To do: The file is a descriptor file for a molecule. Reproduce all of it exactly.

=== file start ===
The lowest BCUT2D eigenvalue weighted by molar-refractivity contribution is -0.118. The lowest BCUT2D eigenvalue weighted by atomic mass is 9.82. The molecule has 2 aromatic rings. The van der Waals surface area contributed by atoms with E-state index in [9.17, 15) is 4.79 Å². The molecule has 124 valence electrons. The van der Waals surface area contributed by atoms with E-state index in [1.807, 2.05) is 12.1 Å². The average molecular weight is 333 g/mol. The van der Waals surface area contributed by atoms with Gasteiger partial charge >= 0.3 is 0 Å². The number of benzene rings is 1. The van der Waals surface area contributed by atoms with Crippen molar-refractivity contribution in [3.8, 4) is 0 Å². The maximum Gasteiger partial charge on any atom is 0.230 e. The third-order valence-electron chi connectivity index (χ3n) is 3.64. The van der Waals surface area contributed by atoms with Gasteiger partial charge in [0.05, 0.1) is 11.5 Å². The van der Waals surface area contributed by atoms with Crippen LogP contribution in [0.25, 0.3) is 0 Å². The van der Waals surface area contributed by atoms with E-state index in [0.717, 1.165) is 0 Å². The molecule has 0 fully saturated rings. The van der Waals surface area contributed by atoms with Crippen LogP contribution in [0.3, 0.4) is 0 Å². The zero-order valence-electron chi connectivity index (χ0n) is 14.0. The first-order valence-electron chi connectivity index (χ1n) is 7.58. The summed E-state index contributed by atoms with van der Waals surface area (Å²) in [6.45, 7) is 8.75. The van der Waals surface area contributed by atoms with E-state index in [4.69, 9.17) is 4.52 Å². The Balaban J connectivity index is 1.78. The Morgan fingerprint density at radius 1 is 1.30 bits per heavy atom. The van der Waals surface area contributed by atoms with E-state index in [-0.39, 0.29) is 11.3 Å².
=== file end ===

The lowest BCUT2D eigenvalue weighted by molar-refractivity contribution is -0.118. The lowest BCUT2D eigenvalue weighted by atomic mass is 9.82. The molecule has 2 aromatic rings. The van der Waals surface area contributed by atoms with E-state index in [9.17, 15) is 4.79 Å². The molecule has 124 valence electrons. The van der Waals surface area contributed by atoms with E-state index in [1.807, 2.05) is 12.1 Å². The average molecular weight is 333 g/mol. The van der Waals surface area contributed by atoms with Gasteiger partial charge >= 0.3 is 0 Å². The number of benzene rings is 1. The van der Waals surface area contributed by atoms with Crippen molar-refractivity contribution in [3.8, 4) is 0 Å². The maximum Gasteiger partial charge on any atom is 0.230 e. The third-order valence-electron chi connectivity index (χ3n) is 3.64. The van der Waals surface area contributed by atoms with Gasteiger partial charge in [0.05, 0.1) is 11.5 Å². The van der Waals surface area contributed by atoms with Crippen LogP contribution in [0.25, 0.3) is 0 Å². The van der Waals surface area contributed by atoms with E-state index in [0.717, 1.165) is 0 Å². The molecule has 0 fully saturated rings. The van der Waals surface area contributed by atoms with Crippen LogP contribution in [0.3, 0.4) is 0 Å². The zero-order valence-electron chi connectivity index (χ0n) is 14.0. The first-order valence-electron chi connectivity index (χ1n) is 7.58. The summed E-state index contributed by atoms with van der Waals surface area (Å²) in [6.45, 7) is 8.75. The van der Waals surface area contributed by atoms with E-state index in [4.69, 9.17) is 4.52 Å². The Balaban J connectivity index is 1.78. The Morgan fingerprint density at radius 1 is 1.30 bits per heavy atom. The van der Waals surface area contributed by atoms with E-state index in [-0.39, 0.29) is 11.3 Å².